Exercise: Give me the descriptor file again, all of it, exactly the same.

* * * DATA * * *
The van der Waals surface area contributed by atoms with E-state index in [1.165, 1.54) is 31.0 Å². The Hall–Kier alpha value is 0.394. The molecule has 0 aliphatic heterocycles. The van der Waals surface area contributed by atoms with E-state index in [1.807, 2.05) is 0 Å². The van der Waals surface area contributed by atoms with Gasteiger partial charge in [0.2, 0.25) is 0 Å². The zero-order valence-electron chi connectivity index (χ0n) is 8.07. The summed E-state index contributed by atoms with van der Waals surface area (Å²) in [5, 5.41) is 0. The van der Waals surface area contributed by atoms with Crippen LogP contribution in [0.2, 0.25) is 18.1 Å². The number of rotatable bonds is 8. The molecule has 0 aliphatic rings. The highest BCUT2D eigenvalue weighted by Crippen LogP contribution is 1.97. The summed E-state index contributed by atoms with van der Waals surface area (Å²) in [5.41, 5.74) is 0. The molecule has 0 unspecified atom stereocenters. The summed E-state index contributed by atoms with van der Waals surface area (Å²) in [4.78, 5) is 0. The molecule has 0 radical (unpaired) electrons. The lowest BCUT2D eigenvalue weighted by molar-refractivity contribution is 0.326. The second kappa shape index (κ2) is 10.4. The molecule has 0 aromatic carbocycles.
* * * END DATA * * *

The van der Waals surface area contributed by atoms with E-state index in [1.165, 1.54) is 31.0 Å². The Hall–Kier alpha value is 0.394. The molecule has 0 aliphatic heterocycles. The van der Waals surface area contributed by atoms with E-state index in [1.807, 2.05) is 0 Å². The van der Waals surface area contributed by atoms with Gasteiger partial charge in [0.2, 0.25) is 0 Å². The zero-order valence-electron chi connectivity index (χ0n) is 8.07. The summed E-state index contributed by atoms with van der Waals surface area (Å²) in [5, 5.41) is 0. The van der Waals surface area contributed by atoms with Crippen LogP contribution in [0.2, 0.25) is 18.1 Å². The number of rotatable bonds is 8. The molecule has 0 aliphatic rings. The highest BCUT2D eigenvalue weighted by Crippen LogP contribution is 1.97. The summed E-state index contributed by atoms with van der Waals surface area (Å²) in [5.41, 5.74) is 0. The molecule has 0 unspecified atom stereocenters. The summed E-state index contributed by atoms with van der Waals surface area (Å²) in [4.78, 5) is 0. The molecule has 0 radical (unpaired) electrons. The lowest BCUT2D eigenvalue weighted by molar-refractivity contribution is 0.326. The second kappa shape index (κ2) is 10.4. The molecule has 0 aromatic carbocycles.